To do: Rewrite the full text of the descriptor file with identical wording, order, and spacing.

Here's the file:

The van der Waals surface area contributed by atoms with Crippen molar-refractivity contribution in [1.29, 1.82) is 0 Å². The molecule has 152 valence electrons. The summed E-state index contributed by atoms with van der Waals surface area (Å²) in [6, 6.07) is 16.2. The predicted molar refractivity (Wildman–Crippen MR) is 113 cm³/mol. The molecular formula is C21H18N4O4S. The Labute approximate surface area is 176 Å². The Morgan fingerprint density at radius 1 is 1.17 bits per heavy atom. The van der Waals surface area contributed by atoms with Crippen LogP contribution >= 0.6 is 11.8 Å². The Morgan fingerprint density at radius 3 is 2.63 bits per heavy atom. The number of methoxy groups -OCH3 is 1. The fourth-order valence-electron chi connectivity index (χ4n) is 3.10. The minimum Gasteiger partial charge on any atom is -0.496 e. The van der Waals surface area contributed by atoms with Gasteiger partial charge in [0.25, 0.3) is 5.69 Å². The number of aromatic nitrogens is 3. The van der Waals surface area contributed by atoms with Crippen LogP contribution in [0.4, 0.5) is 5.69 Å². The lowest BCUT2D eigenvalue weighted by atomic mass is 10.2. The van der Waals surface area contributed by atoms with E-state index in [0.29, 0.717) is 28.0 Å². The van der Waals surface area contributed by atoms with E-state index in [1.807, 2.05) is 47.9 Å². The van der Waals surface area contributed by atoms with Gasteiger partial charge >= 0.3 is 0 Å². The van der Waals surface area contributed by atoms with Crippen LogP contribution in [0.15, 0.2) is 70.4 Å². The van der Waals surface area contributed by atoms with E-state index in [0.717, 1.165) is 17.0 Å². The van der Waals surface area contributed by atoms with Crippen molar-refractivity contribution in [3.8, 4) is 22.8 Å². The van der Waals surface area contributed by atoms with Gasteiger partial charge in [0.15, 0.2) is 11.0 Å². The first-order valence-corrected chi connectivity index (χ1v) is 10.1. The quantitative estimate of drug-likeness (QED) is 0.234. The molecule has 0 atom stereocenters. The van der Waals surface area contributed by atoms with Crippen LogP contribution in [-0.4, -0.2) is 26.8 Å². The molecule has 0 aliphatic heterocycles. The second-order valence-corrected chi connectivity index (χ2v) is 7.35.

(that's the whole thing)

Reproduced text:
The van der Waals surface area contributed by atoms with Crippen molar-refractivity contribution in [1.29, 1.82) is 0 Å². The molecule has 152 valence electrons. The summed E-state index contributed by atoms with van der Waals surface area (Å²) in [6, 6.07) is 16.2. The predicted molar refractivity (Wildman–Crippen MR) is 113 cm³/mol. The molecular formula is C21H18N4O4S. The Labute approximate surface area is 176 Å². The Morgan fingerprint density at radius 1 is 1.17 bits per heavy atom. The van der Waals surface area contributed by atoms with Crippen LogP contribution >= 0.6 is 11.8 Å². The Morgan fingerprint density at radius 3 is 2.63 bits per heavy atom. The number of methoxy groups -OCH3 is 1. The fourth-order valence-electron chi connectivity index (χ4n) is 3.10. The minimum Gasteiger partial charge on any atom is -0.496 e. The van der Waals surface area contributed by atoms with Gasteiger partial charge in [0.25, 0.3) is 5.69 Å². The number of aromatic nitrogens is 3. The van der Waals surface area contributed by atoms with Crippen LogP contribution in [0.4, 0.5) is 5.69 Å². The lowest BCUT2D eigenvalue weighted by atomic mass is 10.2. The van der Waals surface area contributed by atoms with E-state index in [0.29, 0.717) is 28.0 Å². The van der Waals surface area contributed by atoms with E-state index in [1.807, 2.05) is 47.9 Å². The van der Waals surface area contributed by atoms with Gasteiger partial charge >= 0.3 is 0 Å². The van der Waals surface area contributed by atoms with Crippen LogP contribution in [0.15, 0.2) is 70.4 Å². The van der Waals surface area contributed by atoms with E-state index in [0.717, 1.165) is 17.0 Å². The van der Waals surface area contributed by atoms with Crippen molar-refractivity contribution in [3.8, 4) is 22.8 Å². The van der Waals surface area contributed by atoms with Gasteiger partial charge in [0.15, 0.2) is 11.0 Å². The first-order valence-corrected chi connectivity index (χ1v) is 10.1. The quantitative estimate of drug-likeness (QED) is 0.234. The molecule has 0 atom stereocenters. The van der Waals surface area contributed by atoms with Crippen LogP contribution in [-0.4, -0.2) is 26.8 Å². The molecule has 0 aliphatic heterocycles. The second-order valence-corrected chi connectivity index (χ2v) is 7.35.